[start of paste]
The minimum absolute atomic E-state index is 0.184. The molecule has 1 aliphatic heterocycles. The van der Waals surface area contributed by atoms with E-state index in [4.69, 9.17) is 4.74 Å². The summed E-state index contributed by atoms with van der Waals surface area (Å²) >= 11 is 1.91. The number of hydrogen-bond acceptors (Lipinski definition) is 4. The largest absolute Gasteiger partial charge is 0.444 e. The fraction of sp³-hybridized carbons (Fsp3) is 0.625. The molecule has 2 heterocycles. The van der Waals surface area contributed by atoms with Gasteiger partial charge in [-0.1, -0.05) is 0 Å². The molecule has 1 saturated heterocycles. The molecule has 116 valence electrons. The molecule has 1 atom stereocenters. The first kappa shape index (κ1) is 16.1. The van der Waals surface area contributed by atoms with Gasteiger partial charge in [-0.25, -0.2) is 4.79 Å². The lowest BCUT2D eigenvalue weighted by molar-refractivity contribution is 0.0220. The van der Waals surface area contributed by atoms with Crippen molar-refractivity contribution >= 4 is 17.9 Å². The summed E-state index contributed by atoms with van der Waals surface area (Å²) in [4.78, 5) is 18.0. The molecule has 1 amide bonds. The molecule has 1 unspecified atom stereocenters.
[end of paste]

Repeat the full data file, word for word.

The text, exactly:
The minimum absolute atomic E-state index is 0.184. The molecule has 1 aliphatic heterocycles. The van der Waals surface area contributed by atoms with E-state index in [4.69, 9.17) is 4.74 Å². The summed E-state index contributed by atoms with van der Waals surface area (Å²) >= 11 is 1.91. The number of hydrogen-bond acceptors (Lipinski definition) is 4. The largest absolute Gasteiger partial charge is 0.444 e. The fraction of sp³-hybridized carbons (Fsp3) is 0.625. The molecule has 2 heterocycles. The van der Waals surface area contributed by atoms with Gasteiger partial charge in [-0.1, -0.05) is 0 Å². The molecule has 1 saturated heterocycles. The molecule has 116 valence electrons. The molecule has 1 atom stereocenters. The first kappa shape index (κ1) is 16.1. The van der Waals surface area contributed by atoms with Gasteiger partial charge in [-0.25, -0.2) is 4.79 Å². The lowest BCUT2D eigenvalue weighted by molar-refractivity contribution is 0.0220. The van der Waals surface area contributed by atoms with Crippen molar-refractivity contribution >= 4 is 17.9 Å². The summed E-state index contributed by atoms with van der Waals surface area (Å²) in [4.78, 5) is 18.0. The molecule has 1 amide bonds. The molecule has 1 unspecified atom stereocenters.